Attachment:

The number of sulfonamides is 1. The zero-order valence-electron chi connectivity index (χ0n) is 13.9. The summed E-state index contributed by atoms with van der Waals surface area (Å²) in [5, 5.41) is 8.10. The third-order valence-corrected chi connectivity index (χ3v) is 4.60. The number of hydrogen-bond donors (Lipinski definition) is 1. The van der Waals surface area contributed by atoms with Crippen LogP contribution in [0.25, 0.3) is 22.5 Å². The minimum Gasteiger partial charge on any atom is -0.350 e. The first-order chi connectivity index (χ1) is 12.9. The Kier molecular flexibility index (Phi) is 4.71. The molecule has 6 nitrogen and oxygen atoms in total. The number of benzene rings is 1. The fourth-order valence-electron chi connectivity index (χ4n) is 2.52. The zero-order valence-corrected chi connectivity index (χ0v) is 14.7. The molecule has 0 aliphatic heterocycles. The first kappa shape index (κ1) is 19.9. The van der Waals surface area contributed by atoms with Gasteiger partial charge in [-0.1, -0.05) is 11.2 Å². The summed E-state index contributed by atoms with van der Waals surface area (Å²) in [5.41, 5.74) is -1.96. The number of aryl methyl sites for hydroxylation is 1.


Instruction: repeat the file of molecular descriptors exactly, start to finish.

The number of sulfonamides is 1. The zero-order valence-electron chi connectivity index (χ0n) is 13.9. The summed E-state index contributed by atoms with van der Waals surface area (Å²) in [5, 5.41) is 8.10. The third-order valence-corrected chi connectivity index (χ3v) is 4.60. The number of hydrogen-bond donors (Lipinski definition) is 1. The van der Waals surface area contributed by atoms with Crippen LogP contribution in [0.25, 0.3) is 22.5 Å². The minimum Gasteiger partial charge on any atom is -0.350 e. The first-order chi connectivity index (χ1) is 12.9. The Kier molecular flexibility index (Phi) is 4.71. The molecule has 6 nitrogen and oxygen atoms in total. The number of benzene rings is 1. The fourth-order valence-electron chi connectivity index (χ4n) is 2.52. The zero-order valence-corrected chi connectivity index (χ0v) is 14.7. The molecule has 0 aliphatic heterocycles. The first kappa shape index (κ1) is 19.9. The van der Waals surface area contributed by atoms with Gasteiger partial charge in [-0.1, -0.05) is 11.2 Å². The summed E-state index contributed by atoms with van der Waals surface area (Å²) in [5.41, 5.74) is -1.96. The number of aryl methyl sites for hydroxylation is 1.